Wisdom, Courage & Serenity Prayer

There is so much goodness packed into this simple and ageless prayer.

God grant me the serenity to accept the things I cannot change, the courage to change the things I can and the wisdom to know the difference

Whether you believe in God or not, or whether you have your own vision of God, this is a powerful mantra that many of us (like me) have never spent much time thinking about it until this morning when I received an email referencing the prayer. It caught my attention so I decided to look up its origins.

While it sounds like something from the Bible it is not, and was allegedly written in the 1930’s (there is some confusion over the exact source) however many similar mantras have existed over the years dating back to 8th century Buddhism.

The version above stands out because it is so clear and simple and as a result it was adopted by army chaplains in World War II and then around the same time, by Alcoholics Anonymous as a way for its members to overcome addiction.

The author of the email from this morning was Steve Chandler who thought that this prayer should be renamed. Serenity is good he said, but calling it the Serenity Prayer ignores the other two amazing parts of this prayer and they are courage and wisdom. So instead he calls it the Courage Prayer.

Perhaps serenity comes from being courageous.

I prefer to think of it in reverse order: the Wisdom, Courage and Serenity Prayer.

To me, what makes it so powerful is that it cultivates inner strength and empowerment simply by asking for these things. And it is succinct.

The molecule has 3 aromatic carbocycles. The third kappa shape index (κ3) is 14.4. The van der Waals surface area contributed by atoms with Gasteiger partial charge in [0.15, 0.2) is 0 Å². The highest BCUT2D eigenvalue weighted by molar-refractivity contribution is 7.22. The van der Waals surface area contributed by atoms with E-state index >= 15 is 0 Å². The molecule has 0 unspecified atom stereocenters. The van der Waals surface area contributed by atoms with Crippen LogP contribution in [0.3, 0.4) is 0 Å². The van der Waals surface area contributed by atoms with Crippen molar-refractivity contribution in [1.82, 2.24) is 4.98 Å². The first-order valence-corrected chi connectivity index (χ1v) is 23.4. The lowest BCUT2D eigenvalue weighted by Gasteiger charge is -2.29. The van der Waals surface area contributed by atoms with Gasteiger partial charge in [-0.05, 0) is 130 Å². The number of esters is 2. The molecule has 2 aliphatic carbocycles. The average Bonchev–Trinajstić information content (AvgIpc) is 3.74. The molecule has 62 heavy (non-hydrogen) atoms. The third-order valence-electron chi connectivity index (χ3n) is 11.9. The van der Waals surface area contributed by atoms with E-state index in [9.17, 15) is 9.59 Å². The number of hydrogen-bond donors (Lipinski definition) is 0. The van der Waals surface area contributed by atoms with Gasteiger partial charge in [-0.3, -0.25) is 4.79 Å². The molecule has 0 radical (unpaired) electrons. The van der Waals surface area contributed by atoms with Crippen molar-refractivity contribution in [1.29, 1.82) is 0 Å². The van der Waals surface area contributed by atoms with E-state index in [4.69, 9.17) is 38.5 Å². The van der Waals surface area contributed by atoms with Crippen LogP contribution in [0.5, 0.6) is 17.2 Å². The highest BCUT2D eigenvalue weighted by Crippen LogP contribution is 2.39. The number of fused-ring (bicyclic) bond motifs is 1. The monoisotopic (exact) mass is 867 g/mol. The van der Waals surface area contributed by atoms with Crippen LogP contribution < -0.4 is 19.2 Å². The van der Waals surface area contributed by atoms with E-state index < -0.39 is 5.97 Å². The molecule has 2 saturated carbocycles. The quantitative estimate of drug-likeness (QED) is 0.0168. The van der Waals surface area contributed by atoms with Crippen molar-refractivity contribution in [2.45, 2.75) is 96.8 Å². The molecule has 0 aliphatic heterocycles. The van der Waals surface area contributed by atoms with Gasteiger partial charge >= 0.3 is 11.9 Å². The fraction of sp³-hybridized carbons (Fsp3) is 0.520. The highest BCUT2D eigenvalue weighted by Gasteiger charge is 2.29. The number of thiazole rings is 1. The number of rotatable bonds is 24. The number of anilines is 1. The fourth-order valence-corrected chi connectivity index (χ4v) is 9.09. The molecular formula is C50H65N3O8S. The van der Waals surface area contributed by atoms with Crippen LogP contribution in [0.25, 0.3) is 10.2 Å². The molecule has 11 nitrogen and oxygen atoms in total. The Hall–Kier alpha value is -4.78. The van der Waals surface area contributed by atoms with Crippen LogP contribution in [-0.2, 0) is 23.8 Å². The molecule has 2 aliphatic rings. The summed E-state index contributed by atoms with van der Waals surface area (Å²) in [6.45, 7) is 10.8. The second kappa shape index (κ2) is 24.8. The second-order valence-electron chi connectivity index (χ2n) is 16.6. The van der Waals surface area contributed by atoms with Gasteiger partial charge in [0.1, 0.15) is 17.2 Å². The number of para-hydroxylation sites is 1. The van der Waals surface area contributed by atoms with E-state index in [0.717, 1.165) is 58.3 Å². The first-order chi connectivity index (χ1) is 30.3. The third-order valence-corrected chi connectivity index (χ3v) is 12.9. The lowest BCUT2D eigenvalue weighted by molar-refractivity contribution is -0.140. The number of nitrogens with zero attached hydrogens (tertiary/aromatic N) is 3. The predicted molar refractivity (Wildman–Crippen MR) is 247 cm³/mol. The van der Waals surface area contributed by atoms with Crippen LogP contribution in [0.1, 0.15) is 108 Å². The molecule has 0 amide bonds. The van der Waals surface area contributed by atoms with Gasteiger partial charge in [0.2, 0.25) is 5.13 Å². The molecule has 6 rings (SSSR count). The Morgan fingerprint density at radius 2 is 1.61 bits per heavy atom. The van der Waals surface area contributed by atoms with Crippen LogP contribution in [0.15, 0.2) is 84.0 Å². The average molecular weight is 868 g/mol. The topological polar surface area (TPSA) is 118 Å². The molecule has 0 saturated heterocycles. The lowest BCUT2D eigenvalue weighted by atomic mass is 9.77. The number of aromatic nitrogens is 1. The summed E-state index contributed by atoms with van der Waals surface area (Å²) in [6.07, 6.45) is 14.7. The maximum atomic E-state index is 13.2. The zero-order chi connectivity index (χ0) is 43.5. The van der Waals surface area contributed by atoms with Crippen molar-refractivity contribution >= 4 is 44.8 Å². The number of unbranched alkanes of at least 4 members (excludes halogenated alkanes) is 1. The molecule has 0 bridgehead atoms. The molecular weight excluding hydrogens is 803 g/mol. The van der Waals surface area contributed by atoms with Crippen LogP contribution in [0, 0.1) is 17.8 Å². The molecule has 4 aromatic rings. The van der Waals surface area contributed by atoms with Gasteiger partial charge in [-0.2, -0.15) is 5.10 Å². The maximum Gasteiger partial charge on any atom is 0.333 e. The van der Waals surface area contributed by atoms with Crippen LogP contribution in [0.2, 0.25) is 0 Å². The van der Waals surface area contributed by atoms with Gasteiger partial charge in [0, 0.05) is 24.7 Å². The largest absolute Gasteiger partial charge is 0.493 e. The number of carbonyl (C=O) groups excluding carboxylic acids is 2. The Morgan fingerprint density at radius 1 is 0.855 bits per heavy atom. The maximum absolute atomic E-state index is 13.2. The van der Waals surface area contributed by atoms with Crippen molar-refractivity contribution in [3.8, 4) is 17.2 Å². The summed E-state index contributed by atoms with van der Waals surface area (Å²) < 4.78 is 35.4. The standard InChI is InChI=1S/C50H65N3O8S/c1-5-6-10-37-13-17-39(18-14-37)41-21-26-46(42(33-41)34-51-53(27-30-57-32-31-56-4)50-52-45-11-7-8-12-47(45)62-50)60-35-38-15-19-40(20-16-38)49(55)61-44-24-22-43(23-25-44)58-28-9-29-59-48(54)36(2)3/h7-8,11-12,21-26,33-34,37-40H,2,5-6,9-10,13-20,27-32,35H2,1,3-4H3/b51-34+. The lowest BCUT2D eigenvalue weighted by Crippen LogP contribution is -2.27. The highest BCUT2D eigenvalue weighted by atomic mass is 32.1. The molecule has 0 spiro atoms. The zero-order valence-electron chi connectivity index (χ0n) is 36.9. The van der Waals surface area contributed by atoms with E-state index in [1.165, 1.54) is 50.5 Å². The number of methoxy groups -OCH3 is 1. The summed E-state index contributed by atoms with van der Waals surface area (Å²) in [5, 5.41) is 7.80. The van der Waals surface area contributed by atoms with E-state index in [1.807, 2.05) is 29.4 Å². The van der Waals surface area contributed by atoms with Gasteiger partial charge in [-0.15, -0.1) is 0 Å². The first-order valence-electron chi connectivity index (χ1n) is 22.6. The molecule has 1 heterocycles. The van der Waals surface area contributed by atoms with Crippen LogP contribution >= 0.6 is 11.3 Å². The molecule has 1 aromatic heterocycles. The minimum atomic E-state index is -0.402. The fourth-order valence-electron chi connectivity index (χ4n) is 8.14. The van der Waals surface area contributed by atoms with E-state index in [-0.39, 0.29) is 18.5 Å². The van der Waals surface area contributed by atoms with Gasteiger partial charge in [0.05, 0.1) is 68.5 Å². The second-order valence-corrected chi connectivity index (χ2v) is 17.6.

Any way you name it this prayer is great and although it has never been part of my own morning prayers, it will be from now on.


One Response to Wisdom, Courage & Serenity Prayer
  1. Francis Moran
    September 12, 2013 | 11:19

    Due to one of the factors you cite in your post, Eliot, I have been regularly reciting this for more than 17 years now.

    I was aware of it long before that, of course, and always thought the courage bit was the most important because, as an angry young man intent on changing the world, that’s the attribute I thought I most needed.

    I don’t know if I have gained much wisdom over the years but I have learned that there is actually very little I can change about the world or, especially, about most of the people in it. I have learned that serenity arises from accepting that.

    Some would say that expressed this way, acceptance is surrendering to things that ought not to be acceptable. That’s it’s giving up. It isn’t. It’s understanding that most things, especially those involving other human beings, are beyond my control. I can either rage against injustice, real or imagined, or I can practice acceptance and move on.

    This doesn’t mean someone who has done me wrong is now right or that I forgive them. It just means that I probably can’t change their behaviour and so, again, I am left with either rage or acceptance. I prefer to choose acceptance. They’re still wrong; I’m just not going to let it take me down, too.

    I use the term “practice acceptance” advisedly. I am an imperfect human being, and I all too often fail to get it right. That’s where I still stand to acquire a great deal more wisdom.

    My daily commitment is to attend to all the things that are my responsibility to attend to on this day. With courage, if necessary, although few things in the lives of most of we privileged westerners requires much courage. If I do that, and accept all the things over which I have no control, then I will know genuine serenity in my life today.

    As for the God part, well, if we pray and there actually is no God, then who is listening? It’s enough for me to know that I’m listening.

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